Earlier in the day, the staff of the World Streetfood Congresshttp://www.wsfcongress.com/told me where Mr. Bourdain was eating. I sawhim enjoying himself as he strolled around after he ate. Should I haveapproached him then? No. I had been told by the Singapore TouristBureau/Makansutra (the organizers) that I would have two minutes with Mr.Bourdain. These two minutes were to be part of a press conference/booksigning…. This was the first book signing I have ever attended where bookswere not on sale. I did not have a book and could not buy one. This meantthat it would be strange to stand in line. I quickly described my situation to Mr.Bourdain’s assistant and things seemed cool…
Back to the basket. ‘A’ was an
ang ku kueh
artwork. The Chinese pastrieswere made by one of Singapore’s most highly regarded
making families.However, these kuehs were artworks; all were shaped like my thumb.
‘B’ was for book, my book entitled
I Ate Tiong Bahru
. I am the publisher. Thesequel is about 70% completed. Mr. Bourdain has his own imprint under Harper-Collins. Bottom line: these books, as well as the others I’ve written, allinvolve food. My four books have intentionally not been marketed. Are theygood? The following was sent to me by author and blogger Carla Bonollohttp://branoalcollo.wordpress.com/. At the time we barely knew each other.(The following is used with permission.)What Carla wrote humbles me; embarrasses me…but it also describes how Iapproach all of my writing.
Dear Steve,....first of all thank you for the gift. Reading "Furikake" was a real pleasure, agreat book! I liked the idea of writing nine stories linked by a different declination of furikake,
like a recipe book full of different ingredients. Your interpretation of Paul Theroux's book was brilliant, the scene with the American friend who burst intotears was very moving, like a mirror game where one can see various fragmentsof oneself.Maybe you know Tiziano Terzani, an Italian journalist who travelled all over theworld, lived in India and Asia, a very interesting figure. He died of cancer someyears ago, but was and still is such an inspirational person, well-informed and sowise that it's always a pleasure listening to his tales.Your book is very intense, it has everything, it's humorous, delicate, sad,euphoric. The idea of using Theroux's subplot like a recurring theme was puregenius, perspective and lack of perspective is a focal issue in any kind of narrative and you know it well. Like you, I've lived on different islands, (Venice,Dublin in Ireland, London), I don't know if this makes us feel less lonely, surely inclined to some kind of nostalgia. And I agree, "the best way to open one's mind is to open one's mouth", very true.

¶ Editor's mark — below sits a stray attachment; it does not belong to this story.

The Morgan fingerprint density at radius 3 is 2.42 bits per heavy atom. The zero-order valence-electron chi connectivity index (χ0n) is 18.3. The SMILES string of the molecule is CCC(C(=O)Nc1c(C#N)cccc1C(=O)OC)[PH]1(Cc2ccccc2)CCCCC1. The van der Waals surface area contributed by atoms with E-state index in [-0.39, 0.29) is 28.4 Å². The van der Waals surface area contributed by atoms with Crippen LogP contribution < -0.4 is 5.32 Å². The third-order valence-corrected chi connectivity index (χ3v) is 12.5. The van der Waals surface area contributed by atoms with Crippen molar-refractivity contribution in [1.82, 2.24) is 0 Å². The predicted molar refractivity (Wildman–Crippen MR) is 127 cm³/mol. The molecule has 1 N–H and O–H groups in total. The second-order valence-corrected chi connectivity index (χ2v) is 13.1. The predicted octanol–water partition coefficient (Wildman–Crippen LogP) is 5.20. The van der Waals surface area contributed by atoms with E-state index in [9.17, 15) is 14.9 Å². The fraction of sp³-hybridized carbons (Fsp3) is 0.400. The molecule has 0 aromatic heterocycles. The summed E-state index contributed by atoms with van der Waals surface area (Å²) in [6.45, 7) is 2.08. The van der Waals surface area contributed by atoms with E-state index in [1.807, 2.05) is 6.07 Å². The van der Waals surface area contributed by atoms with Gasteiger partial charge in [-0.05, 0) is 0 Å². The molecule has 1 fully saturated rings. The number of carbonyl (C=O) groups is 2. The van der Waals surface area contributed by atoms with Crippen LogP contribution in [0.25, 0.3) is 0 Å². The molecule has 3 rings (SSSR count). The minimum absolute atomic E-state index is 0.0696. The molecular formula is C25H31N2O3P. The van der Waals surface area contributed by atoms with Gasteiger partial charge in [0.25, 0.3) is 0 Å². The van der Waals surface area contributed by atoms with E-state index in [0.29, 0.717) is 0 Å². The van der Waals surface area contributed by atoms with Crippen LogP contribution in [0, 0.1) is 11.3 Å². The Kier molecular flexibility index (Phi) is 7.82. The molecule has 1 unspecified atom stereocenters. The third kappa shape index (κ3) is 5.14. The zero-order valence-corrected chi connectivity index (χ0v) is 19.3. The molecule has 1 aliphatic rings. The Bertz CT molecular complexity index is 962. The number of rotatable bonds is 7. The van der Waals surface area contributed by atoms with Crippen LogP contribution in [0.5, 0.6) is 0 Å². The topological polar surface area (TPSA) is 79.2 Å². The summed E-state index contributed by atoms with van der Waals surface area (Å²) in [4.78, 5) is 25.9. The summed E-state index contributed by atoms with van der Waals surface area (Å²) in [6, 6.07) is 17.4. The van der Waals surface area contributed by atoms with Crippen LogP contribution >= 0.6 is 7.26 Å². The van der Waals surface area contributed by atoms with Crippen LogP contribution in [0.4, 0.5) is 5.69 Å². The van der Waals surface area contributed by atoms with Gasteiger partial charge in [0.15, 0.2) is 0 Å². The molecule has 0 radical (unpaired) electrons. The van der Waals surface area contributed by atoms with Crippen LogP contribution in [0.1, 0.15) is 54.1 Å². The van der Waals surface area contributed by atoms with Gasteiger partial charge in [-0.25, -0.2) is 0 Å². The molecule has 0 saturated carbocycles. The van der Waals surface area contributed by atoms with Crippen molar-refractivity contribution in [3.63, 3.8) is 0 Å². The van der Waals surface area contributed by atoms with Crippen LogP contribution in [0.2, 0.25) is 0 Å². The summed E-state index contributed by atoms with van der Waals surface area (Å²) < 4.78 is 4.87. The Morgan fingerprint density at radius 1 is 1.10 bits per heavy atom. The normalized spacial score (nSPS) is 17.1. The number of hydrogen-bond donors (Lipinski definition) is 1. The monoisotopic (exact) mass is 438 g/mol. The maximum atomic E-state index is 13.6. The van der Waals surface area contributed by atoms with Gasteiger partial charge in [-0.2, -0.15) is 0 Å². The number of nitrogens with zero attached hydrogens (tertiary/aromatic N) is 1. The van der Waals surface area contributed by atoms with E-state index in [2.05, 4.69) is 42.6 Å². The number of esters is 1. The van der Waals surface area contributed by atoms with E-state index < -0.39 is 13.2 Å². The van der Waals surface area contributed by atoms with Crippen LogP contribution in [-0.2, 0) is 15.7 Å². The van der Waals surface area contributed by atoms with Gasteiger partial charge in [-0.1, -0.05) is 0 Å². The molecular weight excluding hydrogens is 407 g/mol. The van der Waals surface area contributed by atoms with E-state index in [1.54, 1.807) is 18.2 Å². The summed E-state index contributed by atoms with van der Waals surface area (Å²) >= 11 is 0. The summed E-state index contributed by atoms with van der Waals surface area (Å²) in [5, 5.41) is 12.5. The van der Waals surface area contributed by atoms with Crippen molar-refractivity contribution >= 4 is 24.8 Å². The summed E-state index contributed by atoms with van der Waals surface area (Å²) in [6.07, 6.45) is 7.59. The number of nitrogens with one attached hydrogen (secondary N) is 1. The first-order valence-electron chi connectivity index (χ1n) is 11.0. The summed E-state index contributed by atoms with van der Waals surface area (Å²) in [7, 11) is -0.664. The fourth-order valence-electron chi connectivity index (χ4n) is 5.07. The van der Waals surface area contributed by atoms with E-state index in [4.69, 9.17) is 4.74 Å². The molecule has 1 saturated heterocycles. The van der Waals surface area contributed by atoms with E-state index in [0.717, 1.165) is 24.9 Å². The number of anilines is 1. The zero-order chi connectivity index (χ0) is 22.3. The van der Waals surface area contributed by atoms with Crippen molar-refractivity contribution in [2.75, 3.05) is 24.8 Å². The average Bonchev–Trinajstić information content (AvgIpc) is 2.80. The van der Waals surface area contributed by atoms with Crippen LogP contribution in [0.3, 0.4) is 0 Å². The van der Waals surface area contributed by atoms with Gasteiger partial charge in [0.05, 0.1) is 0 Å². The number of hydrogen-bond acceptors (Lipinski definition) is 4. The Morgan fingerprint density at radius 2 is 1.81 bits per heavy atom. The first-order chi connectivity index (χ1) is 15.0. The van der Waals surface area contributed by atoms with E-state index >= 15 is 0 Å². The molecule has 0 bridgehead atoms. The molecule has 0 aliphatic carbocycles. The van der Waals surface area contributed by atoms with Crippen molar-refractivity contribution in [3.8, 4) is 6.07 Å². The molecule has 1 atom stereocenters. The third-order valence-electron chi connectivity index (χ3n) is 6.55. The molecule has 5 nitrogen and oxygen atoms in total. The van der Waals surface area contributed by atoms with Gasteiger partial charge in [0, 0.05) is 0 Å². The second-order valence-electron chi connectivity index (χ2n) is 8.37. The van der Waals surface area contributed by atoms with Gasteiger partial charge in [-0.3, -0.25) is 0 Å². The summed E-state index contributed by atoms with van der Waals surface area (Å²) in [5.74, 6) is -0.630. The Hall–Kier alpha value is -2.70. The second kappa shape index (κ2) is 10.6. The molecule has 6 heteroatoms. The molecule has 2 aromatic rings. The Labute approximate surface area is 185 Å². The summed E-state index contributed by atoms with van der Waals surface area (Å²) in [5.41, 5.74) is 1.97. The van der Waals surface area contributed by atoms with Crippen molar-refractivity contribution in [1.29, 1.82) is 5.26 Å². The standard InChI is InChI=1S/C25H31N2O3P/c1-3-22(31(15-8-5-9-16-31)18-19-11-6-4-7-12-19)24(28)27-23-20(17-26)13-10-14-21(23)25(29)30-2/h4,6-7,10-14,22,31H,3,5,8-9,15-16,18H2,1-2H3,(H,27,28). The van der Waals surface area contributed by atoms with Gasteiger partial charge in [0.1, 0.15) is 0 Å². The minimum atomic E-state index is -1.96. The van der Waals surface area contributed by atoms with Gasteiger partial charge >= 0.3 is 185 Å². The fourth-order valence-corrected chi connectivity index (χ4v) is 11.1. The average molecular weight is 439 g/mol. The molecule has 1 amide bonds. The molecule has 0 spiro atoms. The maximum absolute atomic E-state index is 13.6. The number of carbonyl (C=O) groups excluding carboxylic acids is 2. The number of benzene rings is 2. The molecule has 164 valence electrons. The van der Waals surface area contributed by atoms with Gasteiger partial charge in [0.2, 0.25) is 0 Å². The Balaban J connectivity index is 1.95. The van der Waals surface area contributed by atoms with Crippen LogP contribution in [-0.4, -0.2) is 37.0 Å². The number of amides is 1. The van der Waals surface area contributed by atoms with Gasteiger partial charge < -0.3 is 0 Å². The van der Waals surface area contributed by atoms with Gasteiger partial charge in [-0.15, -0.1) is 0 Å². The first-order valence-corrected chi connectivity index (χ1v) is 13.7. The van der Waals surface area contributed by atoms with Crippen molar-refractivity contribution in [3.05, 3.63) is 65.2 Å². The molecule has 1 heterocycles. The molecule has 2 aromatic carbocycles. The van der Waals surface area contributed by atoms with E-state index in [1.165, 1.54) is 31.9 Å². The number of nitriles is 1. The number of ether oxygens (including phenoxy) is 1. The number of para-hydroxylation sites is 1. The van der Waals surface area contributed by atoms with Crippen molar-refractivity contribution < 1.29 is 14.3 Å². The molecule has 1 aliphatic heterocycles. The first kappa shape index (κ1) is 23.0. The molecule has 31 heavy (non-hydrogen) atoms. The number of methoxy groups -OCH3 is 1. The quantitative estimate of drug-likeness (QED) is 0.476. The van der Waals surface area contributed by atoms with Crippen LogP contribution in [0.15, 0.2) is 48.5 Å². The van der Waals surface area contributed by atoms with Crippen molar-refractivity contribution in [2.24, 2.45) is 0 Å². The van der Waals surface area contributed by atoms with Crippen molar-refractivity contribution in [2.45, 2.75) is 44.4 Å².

7. The first time I saw Mr. Bourdain was in Les Halles in the late 80/early 90s. Iwas there with a very good friend. We didn’t eat or drink…something aboutsomebody had to “meet a guy.” Something like that.
Story ideas: the places I used to eat and drink at in Fukushima (nowradioactive shells), the fishing societies suffering from overfishing the tsunami(still). The Hungry Ghost Festival banquet in Tiong Bahru, my mom and her friend’s 40+ year-old tradition of making Christmas candy. The chef on thebanks of the Mississippi who roasts coffee the steampunk way. These storiesand others I am very connected to. They are stories I’d like to share.So… that was my experience with the Parts Unknown host.Oh yes…Thanks to the Foodwalker http://foodwalkers.blogspot.com/2011/06/what-is-foodwalker.html, ‘B’ (the
I Ate Tiong Bahru
book) was given to someone who issupposed to pass it on to Mr. Bourdain. And, despite the security guards and thechaos, Mr. Bourdain did get ‘C’, ‘C’ being the CD full of Christmas music sung byJoey Ramone at his last concert.………………………………………………………………………………………….

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now on Kindle, itunes and everywhere
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updated with reviews
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twitter: @bookmerah
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Magnificently diverse and atmospheric..splendid sense of place and time and mind